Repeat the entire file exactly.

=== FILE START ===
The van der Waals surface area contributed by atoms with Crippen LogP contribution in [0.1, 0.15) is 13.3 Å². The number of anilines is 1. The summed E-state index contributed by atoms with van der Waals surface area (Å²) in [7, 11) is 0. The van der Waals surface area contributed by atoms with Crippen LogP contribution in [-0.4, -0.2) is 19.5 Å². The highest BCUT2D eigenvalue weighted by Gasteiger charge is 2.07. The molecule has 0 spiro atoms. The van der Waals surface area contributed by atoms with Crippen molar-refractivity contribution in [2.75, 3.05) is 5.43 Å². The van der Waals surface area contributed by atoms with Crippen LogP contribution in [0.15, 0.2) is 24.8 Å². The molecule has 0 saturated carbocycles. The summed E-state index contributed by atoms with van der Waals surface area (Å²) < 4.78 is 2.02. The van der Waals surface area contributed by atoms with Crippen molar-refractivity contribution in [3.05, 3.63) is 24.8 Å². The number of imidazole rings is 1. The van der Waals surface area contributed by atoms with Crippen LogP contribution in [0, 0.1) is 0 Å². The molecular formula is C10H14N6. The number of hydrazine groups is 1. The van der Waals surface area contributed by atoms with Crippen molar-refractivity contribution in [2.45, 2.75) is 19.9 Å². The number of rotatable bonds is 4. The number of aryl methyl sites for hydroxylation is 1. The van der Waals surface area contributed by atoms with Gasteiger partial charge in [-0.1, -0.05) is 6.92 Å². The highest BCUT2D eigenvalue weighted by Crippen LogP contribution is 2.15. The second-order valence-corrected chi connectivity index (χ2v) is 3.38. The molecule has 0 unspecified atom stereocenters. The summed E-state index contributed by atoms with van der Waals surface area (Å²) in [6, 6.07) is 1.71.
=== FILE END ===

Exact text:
The van der Waals surface area contributed by atoms with Crippen LogP contribution in [0.1, 0.15) is 13.3 Å². The number of anilines is 1. The summed E-state index contributed by atoms with van der Waals surface area (Å²) in [7, 11) is 0. The van der Waals surface area contributed by atoms with Crippen LogP contribution in [-0.4, -0.2) is 19.5 Å². The highest BCUT2D eigenvalue weighted by Gasteiger charge is 2.07. The molecule has 0 spiro atoms. The van der Waals surface area contributed by atoms with Crippen molar-refractivity contribution in [2.75, 3.05) is 5.43 Å². The van der Waals surface area contributed by atoms with Crippen LogP contribution in [0.15, 0.2) is 24.8 Å². The molecule has 0 saturated carbocycles. The summed E-state index contributed by atoms with van der Waals surface area (Å²) < 4.78 is 2.02. The van der Waals surface area contributed by atoms with Crippen molar-refractivity contribution in [3.05, 3.63) is 24.8 Å². The number of imidazole rings is 1. The van der Waals surface area contributed by atoms with Crippen LogP contribution in [0, 0.1) is 0 Å². The molecular formula is C10H14N6. The number of hydrazine groups is 1. The van der Waals surface area contributed by atoms with Crippen molar-refractivity contribution in [2.45, 2.75) is 19.9 Å². The number of rotatable bonds is 4. The number of aryl methyl sites for hydroxylation is 1. The van der Waals surface area contributed by atoms with Gasteiger partial charge in [-0.1, -0.05) is 6.92 Å². The highest BCUT2D eigenvalue weighted by Crippen LogP contribution is 2.15. The second-order valence-corrected chi connectivity index (χ2v) is 3.38. The molecule has 0 unspecified atom stereocenters. The summed E-state index contributed by atoms with van der Waals surface area (Å²) in [6, 6.07) is 1.71.